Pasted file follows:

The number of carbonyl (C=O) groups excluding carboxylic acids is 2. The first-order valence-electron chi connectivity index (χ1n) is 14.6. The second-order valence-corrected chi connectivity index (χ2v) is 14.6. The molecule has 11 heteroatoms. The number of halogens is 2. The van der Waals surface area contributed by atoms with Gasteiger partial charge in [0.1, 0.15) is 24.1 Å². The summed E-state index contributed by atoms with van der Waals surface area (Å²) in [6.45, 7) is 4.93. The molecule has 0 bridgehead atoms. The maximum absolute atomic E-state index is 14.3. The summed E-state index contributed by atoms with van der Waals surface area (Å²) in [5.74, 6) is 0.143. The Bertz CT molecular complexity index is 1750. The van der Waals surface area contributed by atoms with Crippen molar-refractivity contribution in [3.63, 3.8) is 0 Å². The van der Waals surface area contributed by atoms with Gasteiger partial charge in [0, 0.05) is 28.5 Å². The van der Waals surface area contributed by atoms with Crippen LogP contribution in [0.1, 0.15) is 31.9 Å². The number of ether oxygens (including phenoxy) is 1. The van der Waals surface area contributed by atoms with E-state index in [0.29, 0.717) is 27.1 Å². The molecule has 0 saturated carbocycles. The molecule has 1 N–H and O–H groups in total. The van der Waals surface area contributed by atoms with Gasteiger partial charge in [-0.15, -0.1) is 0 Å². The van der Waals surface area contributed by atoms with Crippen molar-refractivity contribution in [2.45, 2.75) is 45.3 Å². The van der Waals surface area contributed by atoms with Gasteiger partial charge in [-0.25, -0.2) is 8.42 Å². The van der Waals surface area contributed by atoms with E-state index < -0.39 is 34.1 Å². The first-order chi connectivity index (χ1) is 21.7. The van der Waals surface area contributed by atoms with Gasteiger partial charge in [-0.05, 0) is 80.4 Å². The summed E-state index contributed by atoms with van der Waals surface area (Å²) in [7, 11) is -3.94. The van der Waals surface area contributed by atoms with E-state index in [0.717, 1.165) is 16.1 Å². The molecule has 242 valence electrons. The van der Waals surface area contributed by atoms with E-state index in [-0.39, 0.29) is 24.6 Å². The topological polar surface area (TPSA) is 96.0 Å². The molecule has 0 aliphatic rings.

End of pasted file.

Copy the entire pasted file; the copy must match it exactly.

The number of carbonyl (C=O) groups excluding carboxylic acids is 2. The first-order valence-electron chi connectivity index (χ1n) is 14.6. The second-order valence-corrected chi connectivity index (χ2v) is 14.6. The molecule has 11 heteroatoms. The number of halogens is 2. The van der Waals surface area contributed by atoms with Gasteiger partial charge in [0.1, 0.15) is 24.1 Å². The summed E-state index contributed by atoms with van der Waals surface area (Å²) in [6.45, 7) is 4.93. The molecule has 0 bridgehead atoms. The maximum absolute atomic E-state index is 14.3. The summed E-state index contributed by atoms with van der Waals surface area (Å²) in [5.74, 6) is 0.143. The Bertz CT molecular complexity index is 1750. The van der Waals surface area contributed by atoms with Crippen molar-refractivity contribution in [3.63, 3.8) is 0 Å². The van der Waals surface area contributed by atoms with Gasteiger partial charge in [0, 0.05) is 28.5 Å². The van der Waals surface area contributed by atoms with Crippen LogP contribution in [0.1, 0.15) is 31.9 Å². The number of ether oxygens (including phenoxy) is 1. The van der Waals surface area contributed by atoms with E-state index in [0.29, 0.717) is 27.1 Å². The molecule has 0 saturated carbocycles. The molecule has 1 N–H and O–H groups in total. The van der Waals surface area contributed by atoms with Gasteiger partial charge in [-0.15, -0.1) is 0 Å². The van der Waals surface area contributed by atoms with Crippen molar-refractivity contribution in [2.45, 2.75) is 45.3 Å². The van der Waals surface area contributed by atoms with Gasteiger partial charge in [-0.25, -0.2) is 8.42 Å². The van der Waals surface area contributed by atoms with E-state index < -0.39 is 34.1 Å². The first-order chi connectivity index (χ1) is 21.7. The van der Waals surface area contributed by atoms with Gasteiger partial charge in [-0.05, 0) is 80.4 Å². The summed E-state index contributed by atoms with van der Waals surface area (Å²) in [7, 11) is -3.94. The van der Waals surface area contributed by atoms with E-state index in [0.717, 1.165) is 16.1 Å². The molecule has 242 valence electrons. The van der Waals surface area contributed by atoms with E-state index in [-0.39, 0.29) is 24.6 Å². The topological polar surface area (TPSA) is 96.0 Å². The molecule has 0 aliphatic rings.